Soft as a Petal: A History of the World, Told through Handkerchiefs
This elegant little history is an excellent primer for anyone fascinated with the role of textiles in law, love, and literature. Many authors of popular history have hunted for the perfect "frame story" that would inspire general readers to make sense of the long and tangled threads of world civilization. Smithson's Soft as a Petal puts it in your back pocket. From the hankie's humble beginnings as an all-purpose rag and surrender flag for meek craftsmen on ancient trade routes, to its heyday in Victorian parlors, its near-extinction after the disposable tissue revolution, and its triumphant renaissance alongside the return of the handlebar mustache in the 21st century, the common pocket handkerchief has seen virtually every major turning point of history. Smithson weaves the hankie's story in a humorous, readable style that will make this book one to reach for for years to come.
Eating Will Kill You: The definitive diet book of 2012. Don't miss 2013's The "Eating Will Kill You" Cookbook: 415 Recipes That Will Leave You Hungry for Less.
Guiscard's Lists: Famous People Who Aren't Dead Yet: Perhaps the most useful Guiscard list book this year, it will save you from embarrassing mishaps. Sadly, this one only made our runners-up because of our doubts about its enduring relevance.
My Brain is an Anomoly: Stories.
Very little could be said about this book that would capture its haunting permeance into the dimmest corners of urban banality. Lopez is a master of making the small things of life even smaller, and the big things virtually nonexistent. Her brief tales -- sometimes only five letters long -- capture the desperation and quiet suffering of a soul trapped in American comfort. A must-read.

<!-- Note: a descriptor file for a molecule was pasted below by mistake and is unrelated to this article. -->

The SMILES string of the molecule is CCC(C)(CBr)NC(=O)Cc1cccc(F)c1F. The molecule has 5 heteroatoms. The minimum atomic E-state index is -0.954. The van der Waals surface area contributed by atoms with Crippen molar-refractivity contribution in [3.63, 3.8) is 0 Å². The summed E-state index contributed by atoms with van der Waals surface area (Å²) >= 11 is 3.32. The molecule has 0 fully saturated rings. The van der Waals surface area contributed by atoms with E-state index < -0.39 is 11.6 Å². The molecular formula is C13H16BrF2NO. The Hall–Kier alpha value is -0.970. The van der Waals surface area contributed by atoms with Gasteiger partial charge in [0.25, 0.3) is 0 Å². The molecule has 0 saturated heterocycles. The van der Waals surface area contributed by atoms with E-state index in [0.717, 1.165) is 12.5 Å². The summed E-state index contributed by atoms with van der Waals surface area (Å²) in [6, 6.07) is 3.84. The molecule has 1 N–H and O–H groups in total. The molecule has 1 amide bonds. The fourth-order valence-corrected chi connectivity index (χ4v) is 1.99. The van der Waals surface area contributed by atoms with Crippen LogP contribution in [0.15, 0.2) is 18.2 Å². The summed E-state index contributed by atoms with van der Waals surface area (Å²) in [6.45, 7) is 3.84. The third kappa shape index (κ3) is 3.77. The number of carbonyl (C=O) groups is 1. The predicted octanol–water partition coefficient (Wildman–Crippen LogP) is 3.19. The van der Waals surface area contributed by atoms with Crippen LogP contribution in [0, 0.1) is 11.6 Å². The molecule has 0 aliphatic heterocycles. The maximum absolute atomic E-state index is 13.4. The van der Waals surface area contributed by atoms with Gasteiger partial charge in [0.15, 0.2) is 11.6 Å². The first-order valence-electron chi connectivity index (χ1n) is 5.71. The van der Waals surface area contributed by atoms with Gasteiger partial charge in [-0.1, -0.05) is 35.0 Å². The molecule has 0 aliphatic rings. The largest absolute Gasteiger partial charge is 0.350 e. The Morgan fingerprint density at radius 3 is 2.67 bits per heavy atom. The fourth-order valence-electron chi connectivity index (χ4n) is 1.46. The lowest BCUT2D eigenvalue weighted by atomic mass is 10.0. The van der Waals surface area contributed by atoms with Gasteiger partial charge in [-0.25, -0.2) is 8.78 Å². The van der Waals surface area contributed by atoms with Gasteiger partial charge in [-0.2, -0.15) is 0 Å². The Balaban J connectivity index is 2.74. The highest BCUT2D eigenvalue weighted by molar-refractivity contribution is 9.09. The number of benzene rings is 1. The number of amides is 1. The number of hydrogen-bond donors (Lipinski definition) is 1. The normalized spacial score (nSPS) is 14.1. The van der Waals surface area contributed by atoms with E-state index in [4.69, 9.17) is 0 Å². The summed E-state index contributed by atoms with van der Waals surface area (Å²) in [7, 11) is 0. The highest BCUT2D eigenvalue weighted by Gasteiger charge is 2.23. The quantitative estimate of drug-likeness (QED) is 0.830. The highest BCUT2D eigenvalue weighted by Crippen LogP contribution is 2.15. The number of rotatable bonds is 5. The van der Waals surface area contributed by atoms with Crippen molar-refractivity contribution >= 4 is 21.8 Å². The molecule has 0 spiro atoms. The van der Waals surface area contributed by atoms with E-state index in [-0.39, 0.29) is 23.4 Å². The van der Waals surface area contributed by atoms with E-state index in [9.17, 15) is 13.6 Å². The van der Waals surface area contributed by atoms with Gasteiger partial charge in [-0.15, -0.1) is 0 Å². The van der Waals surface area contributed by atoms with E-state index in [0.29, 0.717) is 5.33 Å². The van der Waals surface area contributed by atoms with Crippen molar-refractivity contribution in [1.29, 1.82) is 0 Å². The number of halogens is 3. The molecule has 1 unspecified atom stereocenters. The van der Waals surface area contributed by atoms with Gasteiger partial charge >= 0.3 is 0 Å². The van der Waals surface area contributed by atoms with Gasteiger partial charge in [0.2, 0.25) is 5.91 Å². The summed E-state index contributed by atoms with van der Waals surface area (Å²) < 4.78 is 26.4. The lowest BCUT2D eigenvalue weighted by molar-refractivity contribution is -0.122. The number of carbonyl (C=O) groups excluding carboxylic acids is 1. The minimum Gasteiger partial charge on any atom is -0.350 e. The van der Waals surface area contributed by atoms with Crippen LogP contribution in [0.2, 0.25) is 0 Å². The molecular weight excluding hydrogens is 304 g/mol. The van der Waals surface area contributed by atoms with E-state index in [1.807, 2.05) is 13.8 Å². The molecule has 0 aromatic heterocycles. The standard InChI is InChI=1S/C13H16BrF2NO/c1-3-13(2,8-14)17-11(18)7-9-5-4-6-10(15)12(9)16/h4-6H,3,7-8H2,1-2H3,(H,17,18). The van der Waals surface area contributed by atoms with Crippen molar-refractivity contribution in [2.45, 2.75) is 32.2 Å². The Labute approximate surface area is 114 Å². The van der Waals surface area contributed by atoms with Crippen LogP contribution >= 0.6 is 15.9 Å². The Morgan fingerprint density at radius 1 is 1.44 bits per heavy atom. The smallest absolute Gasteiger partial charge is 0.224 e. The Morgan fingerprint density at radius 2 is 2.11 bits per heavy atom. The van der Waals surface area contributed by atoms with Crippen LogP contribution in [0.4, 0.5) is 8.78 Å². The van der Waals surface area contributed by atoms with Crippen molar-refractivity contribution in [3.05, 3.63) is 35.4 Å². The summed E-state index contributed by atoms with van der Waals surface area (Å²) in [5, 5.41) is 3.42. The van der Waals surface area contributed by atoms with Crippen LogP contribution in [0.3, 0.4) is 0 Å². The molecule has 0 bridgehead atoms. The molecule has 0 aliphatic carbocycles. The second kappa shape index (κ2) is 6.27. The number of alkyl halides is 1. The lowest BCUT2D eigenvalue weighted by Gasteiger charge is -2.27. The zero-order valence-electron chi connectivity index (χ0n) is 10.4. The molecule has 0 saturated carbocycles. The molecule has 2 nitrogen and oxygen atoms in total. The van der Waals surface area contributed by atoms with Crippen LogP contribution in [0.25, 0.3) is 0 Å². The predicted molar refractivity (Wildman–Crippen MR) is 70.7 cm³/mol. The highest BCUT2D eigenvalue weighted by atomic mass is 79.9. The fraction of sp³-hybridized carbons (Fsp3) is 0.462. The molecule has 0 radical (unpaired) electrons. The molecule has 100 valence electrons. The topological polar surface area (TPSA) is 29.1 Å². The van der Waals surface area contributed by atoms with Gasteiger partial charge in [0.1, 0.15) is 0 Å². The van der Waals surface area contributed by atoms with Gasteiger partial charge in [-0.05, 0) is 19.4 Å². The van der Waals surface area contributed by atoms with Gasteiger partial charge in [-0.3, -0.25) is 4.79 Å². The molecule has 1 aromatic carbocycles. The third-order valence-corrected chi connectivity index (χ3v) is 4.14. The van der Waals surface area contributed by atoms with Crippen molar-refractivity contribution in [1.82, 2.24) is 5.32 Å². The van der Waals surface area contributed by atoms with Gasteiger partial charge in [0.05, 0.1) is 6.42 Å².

Twelve Days of Nothing: This collection, "a novel told in short stories," follows the lives of twelve unconnected residents of a small Ohio town. Each chapter portrays in microscopic detail a day in each person's life, in which nothing happens.
Goofy, irreverent, stylized, manic, cynical, chartreuse, wobbly, vivisexual: these are all words critics have used to describe Terry Bart's breakout novel, Excitable Times. Other words have included: golumphuous, weebinkle, magisterial, vainglorious, yeoman-like, pioneering, geological, corpuscular, baroque, and hardy. The thousands of ways to describe this energetic, wholly one-of-a-kind debut are innumerable. Instead of trying to understand it yourself, just glide among its phalanx of reviews. Eighty-five percent of people who try to read Excitable Times on their own just aren't ready for it.
The Ever-Expanding Willow Tree: A novel so profound you'll never forget its message, even if you forget everything about it.